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How to pick the right rewards card

A credit card that rewards you when you use it—what could be better? But the right card for a friend of yours might not be a great choice for you. Choosing the best credit card rewards program for you depends on your lifestyle and your priorities. Below are some questions to ask to determine which rewards card might be best for you.

How do rewards work?

Credit card rewards programs reward your spending with some type of perk when you use them; the more you spend, the more rewards you earn. The key is to find the best program to suit your needs. For example, if you don’t drive much, a card that offers gas rewards as its main perk won’t be of much use to you. There are many types of rewards cards available. Look for one that makes it easy to earn something you’ll really need or enjoy.

What can you get?

Many programs allow you to earn one or more points for every dollar you spend on purchases, while others only let you earn points for certain things like gas, groceries or shopping at certain stores. Reward types include:

  • Cash back: Some cash back cards allow you to deposit the cash you earn into your checking, savings or investment account, or credit it to your statement. Others mail you a check.
  • Merchant-specific: These programs offer you money back when you shop with certain merchants. Some also offer discounts on future purchases.
  • Travel: Travel programs offer rewards for using a particular airline, resort, hotel chain or even cruise line. Some cards give discounts on your choice of multiple airlines, as well as hotels, car rentals and restaurants.
  • Gift cards: With some cards, you’re likely to earn rewards points that can be redeemed for gift cards for retailers, restaurants and more.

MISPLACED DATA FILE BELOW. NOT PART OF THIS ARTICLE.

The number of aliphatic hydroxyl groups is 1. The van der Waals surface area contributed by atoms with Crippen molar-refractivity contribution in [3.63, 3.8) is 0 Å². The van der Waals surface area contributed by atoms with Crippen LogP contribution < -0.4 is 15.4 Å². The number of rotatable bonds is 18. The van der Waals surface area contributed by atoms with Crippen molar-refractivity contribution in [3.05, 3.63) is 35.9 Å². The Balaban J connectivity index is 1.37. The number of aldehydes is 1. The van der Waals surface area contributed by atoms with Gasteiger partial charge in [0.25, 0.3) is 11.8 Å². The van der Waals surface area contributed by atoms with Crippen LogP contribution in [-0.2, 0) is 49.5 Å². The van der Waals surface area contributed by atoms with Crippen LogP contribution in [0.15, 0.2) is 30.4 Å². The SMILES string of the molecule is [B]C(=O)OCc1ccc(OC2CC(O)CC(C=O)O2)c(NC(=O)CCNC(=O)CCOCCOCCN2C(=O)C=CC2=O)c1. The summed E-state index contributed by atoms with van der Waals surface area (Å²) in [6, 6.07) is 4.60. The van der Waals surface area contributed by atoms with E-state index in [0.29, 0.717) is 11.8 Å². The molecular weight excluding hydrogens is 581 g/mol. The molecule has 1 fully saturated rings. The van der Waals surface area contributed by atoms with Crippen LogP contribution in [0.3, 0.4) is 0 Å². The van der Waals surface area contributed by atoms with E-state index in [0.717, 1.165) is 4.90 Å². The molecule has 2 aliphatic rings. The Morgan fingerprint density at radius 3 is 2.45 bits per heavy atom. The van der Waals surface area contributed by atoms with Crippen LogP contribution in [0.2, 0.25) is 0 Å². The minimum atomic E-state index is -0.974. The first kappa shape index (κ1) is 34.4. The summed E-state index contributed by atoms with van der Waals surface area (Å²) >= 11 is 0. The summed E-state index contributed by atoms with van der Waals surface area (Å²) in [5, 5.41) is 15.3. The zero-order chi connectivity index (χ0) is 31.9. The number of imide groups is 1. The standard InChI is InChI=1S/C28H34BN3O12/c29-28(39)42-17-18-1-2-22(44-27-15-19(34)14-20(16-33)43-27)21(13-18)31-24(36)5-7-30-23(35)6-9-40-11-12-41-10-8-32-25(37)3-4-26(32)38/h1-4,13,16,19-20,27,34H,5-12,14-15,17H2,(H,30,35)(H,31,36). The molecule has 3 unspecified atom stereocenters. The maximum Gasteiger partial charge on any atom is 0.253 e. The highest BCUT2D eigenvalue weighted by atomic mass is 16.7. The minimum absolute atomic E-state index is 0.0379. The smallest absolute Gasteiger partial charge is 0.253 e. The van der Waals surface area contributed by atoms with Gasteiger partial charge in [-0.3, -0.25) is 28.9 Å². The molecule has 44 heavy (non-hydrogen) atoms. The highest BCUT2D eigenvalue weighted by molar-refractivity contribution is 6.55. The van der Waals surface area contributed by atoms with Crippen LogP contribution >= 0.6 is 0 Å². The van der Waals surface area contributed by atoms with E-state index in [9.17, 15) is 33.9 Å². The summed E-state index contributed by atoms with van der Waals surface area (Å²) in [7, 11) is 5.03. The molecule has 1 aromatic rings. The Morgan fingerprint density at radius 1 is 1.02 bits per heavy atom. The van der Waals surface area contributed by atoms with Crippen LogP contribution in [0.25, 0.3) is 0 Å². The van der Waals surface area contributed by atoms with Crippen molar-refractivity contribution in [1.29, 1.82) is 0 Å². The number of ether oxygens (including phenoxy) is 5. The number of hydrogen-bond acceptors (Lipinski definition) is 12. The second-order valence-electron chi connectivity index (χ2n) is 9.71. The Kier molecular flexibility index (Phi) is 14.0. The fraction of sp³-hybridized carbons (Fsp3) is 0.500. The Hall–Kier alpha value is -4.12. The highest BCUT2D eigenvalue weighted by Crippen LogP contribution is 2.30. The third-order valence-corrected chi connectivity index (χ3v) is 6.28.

Other factors to consider

Before you apply for a rewards credit card it may be a good idea to find out the answers to these questions:

  • How do the rewards add up? Consider how many points you earn for a dollar and how many you need to get a reward. Check to see how many points you can earn each year and how quickly those points expire. It usually pays to do some research.
  • How easy is it to get the reward? Many cash rewards programs reward you automatically as soon as you’ve spent enough to qualify. With others, you can redeem your rewards online or by phone whenever you choose. It’s a good idea to check out how user-friendly a card company’s website is before you apply.
  • Is there a catch? Rewards credit cards may charge an annual fee or have higher interest rates than other cards. There may also be a fee to redeem your points or shipping fees to deliver merchandise rewards. A great program may be worth the extra cost, but make sure you know all the details up front.
  • What about late payments? Late or missed payments can affect your ability to earn or redeem points or remove your rewards balance completely. Some issuers charge a fee to reinstate rewards points when a payment is late after a certain number of days.

Before you apply for a card, it’s a good idea to check in on your credit. Some of the best credit card rewards programs may require a higher-than-average credit score. If you think you might need to improve your credit score, the best thing you can do is to pay the bill(s) for your current credit card(s) on time.

When you decide to apply, be sure to remember a few key things: While spending more may earn you more rewards, running up a big balance just for rewards may not be your best option. It’s okay to use your card frequently, but make sure to spend only what you can afford to pay back.

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The material provided on this website is for informational use only and is not intended for financial, tax or investment advice. Bank of America and/or its affiliates, and Khan Academy, assume no liability for any loss or damage resulting from one’s reliance on the material provided. Please also note that such material is not updated regularly and that some of the information may not therefore be current. Consult with your own financial professional and tax advisor when making decisions regarding your financial situation.

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